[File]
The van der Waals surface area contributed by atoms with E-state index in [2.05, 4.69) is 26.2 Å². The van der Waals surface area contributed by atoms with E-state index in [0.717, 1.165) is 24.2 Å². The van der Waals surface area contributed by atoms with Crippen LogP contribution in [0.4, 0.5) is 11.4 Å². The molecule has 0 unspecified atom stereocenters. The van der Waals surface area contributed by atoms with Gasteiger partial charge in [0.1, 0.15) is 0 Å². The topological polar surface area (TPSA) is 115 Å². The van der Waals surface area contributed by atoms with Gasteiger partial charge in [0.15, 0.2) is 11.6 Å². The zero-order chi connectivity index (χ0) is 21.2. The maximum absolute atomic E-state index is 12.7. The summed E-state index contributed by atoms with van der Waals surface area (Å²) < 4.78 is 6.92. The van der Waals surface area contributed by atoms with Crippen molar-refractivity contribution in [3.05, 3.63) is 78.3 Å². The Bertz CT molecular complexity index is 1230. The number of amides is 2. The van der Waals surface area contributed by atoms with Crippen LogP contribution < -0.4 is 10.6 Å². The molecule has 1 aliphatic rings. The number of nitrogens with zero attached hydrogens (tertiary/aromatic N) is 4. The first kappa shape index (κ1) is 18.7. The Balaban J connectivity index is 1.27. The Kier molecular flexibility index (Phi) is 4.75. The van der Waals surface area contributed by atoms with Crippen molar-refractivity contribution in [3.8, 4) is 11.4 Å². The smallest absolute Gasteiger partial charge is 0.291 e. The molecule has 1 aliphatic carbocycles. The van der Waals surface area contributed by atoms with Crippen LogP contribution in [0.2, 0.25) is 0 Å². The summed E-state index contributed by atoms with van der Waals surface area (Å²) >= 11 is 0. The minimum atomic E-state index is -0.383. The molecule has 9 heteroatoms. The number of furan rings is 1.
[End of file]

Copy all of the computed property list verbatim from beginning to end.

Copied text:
The van der Waals surface area contributed by atoms with E-state index in [2.05, 4.69) is 26.2 Å². The van der Waals surface area contributed by atoms with E-state index in [0.717, 1.165) is 24.2 Å². The van der Waals surface area contributed by atoms with Crippen LogP contribution in [0.4, 0.5) is 11.4 Å². The molecule has 0 unspecified atom stereocenters. The van der Waals surface area contributed by atoms with Gasteiger partial charge in [0.1, 0.15) is 0 Å². The topological polar surface area (TPSA) is 115 Å². The van der Waals surface area contributed by atoms with Gasteiger partial charge in [0.15, 0.2) is 11.6 Å². The zero-order chi connectivity index (χ0) is 21.2. The maximum absolute atomic E-state index is 12.7. The summed E-state index contributed by atoms with van der Waals surface area (Å²) < 4.78 is 6.92. The van der Waals surface area contributed by atoms with Crippen molar-refractivity contribution in [3.05, 3.63) is 78.3 Å². The Bertz CT molecular complexity index is 1230. The number of amides is 2. The van der Waals surface area contributed by atoms with Crippen LogP contribution < -0.4 is 10.6 Å². The molecule has 1 aliphatic rings. The number of nitrogens with zero attached hydrogens (tertiary/aromatic N) is 4. The first kappa shape index (κ1) is 18.7. The Balaban J connectivity index is 1.27. The Kier molecular flexibility index (Phi) is 4.75. The van der Waals surface area contributed by atoms with Crippen molar-refractivity contribution in [3.8, 4) is 11.4 Å². The smallest absolute Gasteiger partial charge is 0.291 e. The molecule has 1 aliphatic carbocycles. The van der Waals surface area contributed by atoms with Crippen LogP contribution in [0.2, 0.25) is 0 Å². The summed E-state index contributed by atoms with van der Waals surface area (Å²) >= 11 is 0. The minimum atomic E-state index is -0.383. The molecule has 9 heteroatoms. The number of furan rings is 1.